Acclaimed actor Johnny Depp has always been a bit of a recluse and eccentric. Known for his roles in Edward Scissorhands and Pirates of the Caribbean, amongst many other classics, Depp has always taken an unorthodox approach to his unique ability to mold and adapt to strange characters. The award-winning actor is no stranger to body art either, with 13 tattoos all over his body, signifying different people and events in his life.
Recently, Depp brought up an interesting topic in an interview with The Telegraph; the idea of postmortem tattoo preservation.
“[I originally wanted to be] just tossed over a mountain so that people could watch it bounce. Might as well entertain people, or maybe just save the tattoos. Because it might revolutionize what happens after death. Take a guy’s tattoos off, make formaldehyde frames where it’s preserved and stretched out and stuff – that doesn’t sound gruesome at all, does it?” [Courtesy of The Telegraph]
Gruesome? Maybe, but not unprecedented. Amsterdam, home of progressive attitudes towards sex and marijuana, also houses a tattoo museum, chronicling the vast history of global body art, which includes several exhibits of preserved tattooed human flesh. The Welcomme Collection in London also features over 300 specimens of “pickled” skin.
Japanese culture has a rich history of tattooing. Their traditional style of large, flowing, colorful tattoos has spawned an interest in skin preservation as a means of cultural analysis. Specifically, the Japanese based Yakuza organized crime syndicate, which spans worldwide with over a hundred thousand members, has recently been the subject of tattoo preservation.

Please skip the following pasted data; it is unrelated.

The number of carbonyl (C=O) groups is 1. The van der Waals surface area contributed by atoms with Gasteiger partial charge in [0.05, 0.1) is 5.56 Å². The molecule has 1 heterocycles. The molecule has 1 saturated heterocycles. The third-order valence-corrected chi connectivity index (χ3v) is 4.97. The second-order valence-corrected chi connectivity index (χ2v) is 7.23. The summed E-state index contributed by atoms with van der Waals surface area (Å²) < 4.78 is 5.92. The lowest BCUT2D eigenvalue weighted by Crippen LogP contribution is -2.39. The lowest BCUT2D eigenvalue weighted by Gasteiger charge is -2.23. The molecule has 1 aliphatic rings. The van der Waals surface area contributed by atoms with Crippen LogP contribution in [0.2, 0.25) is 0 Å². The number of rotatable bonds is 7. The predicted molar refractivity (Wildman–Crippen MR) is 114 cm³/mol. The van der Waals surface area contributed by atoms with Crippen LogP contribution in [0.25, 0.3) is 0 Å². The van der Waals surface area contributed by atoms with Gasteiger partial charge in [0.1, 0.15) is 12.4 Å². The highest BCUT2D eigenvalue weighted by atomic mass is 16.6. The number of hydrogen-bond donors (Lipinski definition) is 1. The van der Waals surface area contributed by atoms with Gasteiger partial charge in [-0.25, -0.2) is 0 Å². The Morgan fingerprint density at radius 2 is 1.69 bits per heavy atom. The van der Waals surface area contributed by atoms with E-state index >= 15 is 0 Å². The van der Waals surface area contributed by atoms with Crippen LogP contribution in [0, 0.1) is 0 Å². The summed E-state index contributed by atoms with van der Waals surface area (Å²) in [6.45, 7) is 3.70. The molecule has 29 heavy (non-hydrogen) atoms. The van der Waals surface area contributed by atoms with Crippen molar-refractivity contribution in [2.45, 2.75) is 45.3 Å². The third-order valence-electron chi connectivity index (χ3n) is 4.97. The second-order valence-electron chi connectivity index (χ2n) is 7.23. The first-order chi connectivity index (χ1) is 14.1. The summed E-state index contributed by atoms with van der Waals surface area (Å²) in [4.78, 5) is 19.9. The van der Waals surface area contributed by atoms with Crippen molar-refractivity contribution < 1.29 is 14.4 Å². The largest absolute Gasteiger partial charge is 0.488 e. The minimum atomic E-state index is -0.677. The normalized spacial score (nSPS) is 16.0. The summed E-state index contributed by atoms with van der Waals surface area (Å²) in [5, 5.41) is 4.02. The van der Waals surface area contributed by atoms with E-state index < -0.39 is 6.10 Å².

Yakuza members often have full body suits. These extensive tattoos cover virtually every inch of the body, from neck to toe. Elaborate and colorful, Yakuza tattoos, known as Irezumi, are usually applied with the “stick poke” method and are extremely painful and lengthy in process. Despite its affiliation with organized crime, Irezumi is undeniably intricate and beautiful; hence the interest in its preservation. The Medical Pathology Museum at Tokyo University showcases full Japanese bodysuits, intact and preserved.
The motives behind tattooed skin preservation vary, as does the cultural significance of certain body art forms. Anthropologists interested in specific eras and regions will be interested to see how ink was applied and why, while scientists and dermatologists may be interested in how ink reacts to aging and other factors. In any case, it would appear that the infatuation with postmortem ink preservation seems less macabre and more of a memoriam.
What do you guys think? Would you like your skin preserved for science or for your family to hold on to after you’ve left this mortal realm? Let us know in the comment section below!
Published on July 8, 2013 by Leo Gomon